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Guevara v. Wells Fargo Bank, N.A.

United States District Court, C.D. California

June 27, 2016

LOUIE GUEVARA and ROSEMARIE GUEVARA, Plaintiffs,
v.
WELLS FARGO BANK, N.A. DBA WELLS FARGO HOME MORTGAGE; and DOES 1-25, inclusive, Defendants.

          ORDER GRANTING DEFENDANT'S MOTION TO DISMISS [11]

          OTIS D. WRIGHT, II UNITED STATES DISTRICT JUDGE

         I. INTRODUCTION

         Presently before the Court is Defendant Wells Fargo Bank's Motion to Dismiss Complaint. (ECF No. 11.) Because Plaintiffs Louie Guevara and Rosemarie Guevara ("Plaintiffs") have not filed any opposition, and for the reasons discussed in Defendant's papers, the Court GRANTS Defendant's Motion.[1]

         II. FACTUAL BACKGROUND

         This case arises out of a defaulted mortgage loan, impending foreclosure, and related efforts to avoid and remedy said foreclosure, of Plaintiffs' property. (Mot. 2.) Plaintiffs filed their Complaint in Ventura County Superior Court on March 26, 2016. (ECF No. 1-1; "Compl.") Defendant removed the action to this Court and filed the present Motion to Dismiss on May 13, 2016. (ECF No. 11.) To date, no Opposition has been filed.

         III. LEGAL STANDARD

         A court may dismiss a complaint under Rule 12(b)(6) for lack of a cognizable legal theory or insufficient facts pleaded to support an otherwise cognizable legal theory. Balistreri v. Pacifica Police Dep't, 901 F.2d 696, 699 (9th Cir. 1990). To survive a dismissal motion, a complaint need only satisfy the minimal notice pleading requirements of Rule 8(a)(2)-a short and plain statement of the claim. Porter v. Jones, 319 F.3d 483, 494 (9th Cir. 2003). The factual "allegations must be enough to raise a right to relief above the speculative level." Bell Atl. Corp. v. Twombly, 550 U.S. 544, 555 (2007). That is, the complaint must "contain sufficient factual matter, accepted as true, to state a claim to relief that is plausible on its face." Ashcroft v. Iqbal, 556 U.S. 662, 678 (2009).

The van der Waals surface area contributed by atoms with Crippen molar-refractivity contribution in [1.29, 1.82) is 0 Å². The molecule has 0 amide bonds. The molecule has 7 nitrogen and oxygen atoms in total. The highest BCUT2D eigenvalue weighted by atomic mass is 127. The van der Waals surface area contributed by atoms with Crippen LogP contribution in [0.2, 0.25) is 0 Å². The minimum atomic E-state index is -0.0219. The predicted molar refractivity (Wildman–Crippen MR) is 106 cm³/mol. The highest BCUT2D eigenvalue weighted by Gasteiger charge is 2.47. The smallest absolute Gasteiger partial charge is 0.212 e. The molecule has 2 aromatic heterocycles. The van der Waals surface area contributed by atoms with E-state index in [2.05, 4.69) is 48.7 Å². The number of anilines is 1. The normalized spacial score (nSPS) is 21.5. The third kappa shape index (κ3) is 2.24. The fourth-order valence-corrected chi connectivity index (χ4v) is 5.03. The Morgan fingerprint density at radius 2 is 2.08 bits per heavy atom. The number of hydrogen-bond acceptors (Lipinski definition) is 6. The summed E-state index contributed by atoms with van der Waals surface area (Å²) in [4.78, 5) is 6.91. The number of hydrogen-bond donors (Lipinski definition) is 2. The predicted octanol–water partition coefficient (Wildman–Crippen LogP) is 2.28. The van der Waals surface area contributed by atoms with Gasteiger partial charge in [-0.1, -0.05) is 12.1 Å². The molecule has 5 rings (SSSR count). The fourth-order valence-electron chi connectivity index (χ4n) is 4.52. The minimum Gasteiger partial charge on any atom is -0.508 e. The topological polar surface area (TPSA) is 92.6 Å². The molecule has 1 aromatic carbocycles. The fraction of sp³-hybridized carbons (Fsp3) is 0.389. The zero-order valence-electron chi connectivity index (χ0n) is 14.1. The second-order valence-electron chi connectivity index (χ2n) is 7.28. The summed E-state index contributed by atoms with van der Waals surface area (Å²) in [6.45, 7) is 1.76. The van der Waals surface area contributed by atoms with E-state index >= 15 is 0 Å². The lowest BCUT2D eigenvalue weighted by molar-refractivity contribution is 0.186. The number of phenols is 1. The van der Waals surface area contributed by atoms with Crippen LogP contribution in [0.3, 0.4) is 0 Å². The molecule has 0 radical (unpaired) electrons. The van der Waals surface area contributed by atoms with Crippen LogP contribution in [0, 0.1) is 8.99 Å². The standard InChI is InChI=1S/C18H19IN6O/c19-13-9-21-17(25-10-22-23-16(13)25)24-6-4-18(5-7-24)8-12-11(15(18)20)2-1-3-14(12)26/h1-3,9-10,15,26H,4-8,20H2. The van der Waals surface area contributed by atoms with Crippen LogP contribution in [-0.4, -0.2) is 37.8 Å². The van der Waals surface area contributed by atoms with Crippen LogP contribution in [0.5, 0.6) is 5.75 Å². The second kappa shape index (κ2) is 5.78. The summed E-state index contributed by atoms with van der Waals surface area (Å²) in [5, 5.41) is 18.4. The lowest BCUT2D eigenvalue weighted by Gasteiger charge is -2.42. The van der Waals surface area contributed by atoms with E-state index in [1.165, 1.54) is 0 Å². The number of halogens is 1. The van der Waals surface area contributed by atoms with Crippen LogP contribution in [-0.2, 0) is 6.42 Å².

The determination whether a complaint satisfies the plausibility standard is a "context-specific task that requires the reviewing court to draw on its judicial experience and common sense." Id. at 679. A court is generally limited to the pleadings and must construe all "factual allegations set forth in the complaint . . . as true and . . . in the light most favorable" to the plaintiff. Lee v. City of L.A., 250 F.3d 668, 688 (9th Cir. 2001). But a court need not blindly accept conclusory allegations, unwarranted deductions of fact, and unreasonable inferences. Sprewell v. Golden State Warriors, 266 F.3d 979, 988 (9th Cir. 2001).

         IV. DISCUSSION

         Central District of California Local Rule 7-9 requires an opposing party to file an opposition to any motion at least twenty-one (21) days prior to the date designated for hearing the motion. C.D. Cal. L.R. 7-9. Additionally, Local Rule 7-12 provides that "[t]he failure to file any required paper, or the failure to file it within the deadline, may be deemed consent to the granting or denial of the motion." CD. Cal. L.R. 7-12.

         Defendant's Motion to Dismiss was originally set for hearing on, making any Opposition due on or before June 6, 2016. To date, no Opposition has been filed. Plaintiffs have therefore failed to comply with Local Rule 7-9, and pursuant to Local Rule 7-12, that failure will be deemed consent to granting of the motion. Enders v. Countrywide Home Loans, Inc., No. C 09-3213SBA, 2009 WL 4018512, at *2 (N.D. Cal. Nov. 16, 2009) ("The Ninth Circuit has held that the failure to file an opposition to a motion to dismiss is grounds for granting the motion." (quoting Ghazali v. Moran, 46 F.3d 52, 53 (9th Cir. 1995)).

         Plaintiffs' Complaint alleges that Defendant induced Plaintiffs into securing an unaffordable loan and subsequently violated various provisions of the Homeowners Bill of Rights. (ECF No. 1-1.) Defendant argues that Plaintiffs failed to plead the required elements of every cause of action and failed to plead sufficient facts to constitute any claim for relief. The Court finds that Plaintiffs' failure to oppose the Motion to Dismiss is in effect a concession that their claims lack merit. As a result, and for the reasons discussed in Defendant's papers, dismissal of those claims without leave to amend is appropriate.

         V. CONCLUSION

         For the reasons discussed above, the Court GRANTS Defendant Wells Fargo Bank's Motion to Dismiss ...


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